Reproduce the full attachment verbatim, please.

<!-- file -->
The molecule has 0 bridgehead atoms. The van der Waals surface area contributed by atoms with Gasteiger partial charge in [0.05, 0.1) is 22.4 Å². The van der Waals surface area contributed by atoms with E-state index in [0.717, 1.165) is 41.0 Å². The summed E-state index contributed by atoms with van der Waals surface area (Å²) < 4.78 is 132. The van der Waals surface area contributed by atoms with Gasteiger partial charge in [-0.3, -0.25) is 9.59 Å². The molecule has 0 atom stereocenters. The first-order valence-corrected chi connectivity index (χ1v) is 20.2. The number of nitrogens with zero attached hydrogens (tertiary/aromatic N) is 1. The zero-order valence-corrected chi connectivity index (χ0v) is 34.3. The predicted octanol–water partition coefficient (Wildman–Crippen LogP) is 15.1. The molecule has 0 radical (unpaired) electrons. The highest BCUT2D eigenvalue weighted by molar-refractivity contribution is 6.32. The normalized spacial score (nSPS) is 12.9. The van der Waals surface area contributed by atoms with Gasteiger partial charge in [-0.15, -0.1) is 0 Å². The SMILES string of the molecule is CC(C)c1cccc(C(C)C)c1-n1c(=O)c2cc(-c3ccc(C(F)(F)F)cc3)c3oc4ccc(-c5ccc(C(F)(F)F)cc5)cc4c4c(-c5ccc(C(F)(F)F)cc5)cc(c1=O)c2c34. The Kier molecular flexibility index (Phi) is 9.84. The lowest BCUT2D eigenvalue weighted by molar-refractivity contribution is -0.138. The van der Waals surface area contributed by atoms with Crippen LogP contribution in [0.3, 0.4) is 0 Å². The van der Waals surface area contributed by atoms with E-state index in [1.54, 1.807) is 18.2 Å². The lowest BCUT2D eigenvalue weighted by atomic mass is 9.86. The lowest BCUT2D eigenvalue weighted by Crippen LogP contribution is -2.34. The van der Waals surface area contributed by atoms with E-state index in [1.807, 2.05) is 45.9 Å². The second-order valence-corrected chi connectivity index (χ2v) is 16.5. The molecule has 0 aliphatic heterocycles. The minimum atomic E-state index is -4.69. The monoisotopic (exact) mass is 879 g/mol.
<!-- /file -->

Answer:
The molecule has 0 bridgehead atoms. The van der Waals surface area contributed by atoms with Gasteiger partial charge in [0.05, 0.1) is 22.4 Å². The van der Waals surface area contributed by atoms with E-state index in [0.717, 1.165) is 41.0 Å². The summed E-state index contributed by atoms with van der Waals surface area (Å²) < 4.78 is 132. The van der Waals surface area contributed by atoms with Gasteiger partial charge in [-0.3, -0.25) is 9.59 Å². The molecule has 0 atom stereocenters. The first-order valence-corrected chi connectivity index (χ1v) is 20.2. The number of nitrogens with zero attached hydrogens (tertiary/aromatic N) is 1. The zero-order valence-corrected chi connectivity index (χ0v) is 34.3. The predicted octanol–water partition coefficient (Wildman–Crippen LogP) is 15.1. The molecule has 0 radical (unpaired) electrons. The highest BCUT2D eigenvalue weighted by molar-refractivity contribution is 6.32. The normalized spacial score (nSPS) is 12.9. The van der Waals surface area contributed by atoms with Gasteiger partial charge in [-0.15, -0.1) is 0 Å². The SMILES string of the molecule is CC(C)c1cccc(C(C)C)c1-n1c(=O)c2cc(-c3ccc(C(F)(F)F)cc3)c3oc4ccc(-c5ccc(C(F)(F)F)cc5)cc4c4c(-c5ccc(C(F)(F)F)cc5)cc(c1=O)c2c34. The Kier molecular flexibility index (Phi) is 9.84. The lowest BCUT2D eigenvalue weighted by molar-refractivity contribution is -0.138. The van der Waals surface area contributed by atoms with Crippen LogP contribution in [0.3, 0.4) is 0 Å². The van der Waals surface area contributed by atoms with E-state index in [1.54, 1.807) is 18.2 Å². The lowest BCUT2D eigenvalue weighted by atomic mass is 9.86. The lowest BCUT2D eigenvalue weighted by Crippen LogP contribution is -2.34. The van der Waals surface area contributed by atoms with E-state index in [1.807, 2.05) is 45.9 Å². The second-order valence-corrected chi connectivity index (χ2v) is 16.5. The molecule has 0 aliphatic heterocycles. The minimum atomic E-state index is -4.69. The monoisotopic (exact) mass is 879 g/mol.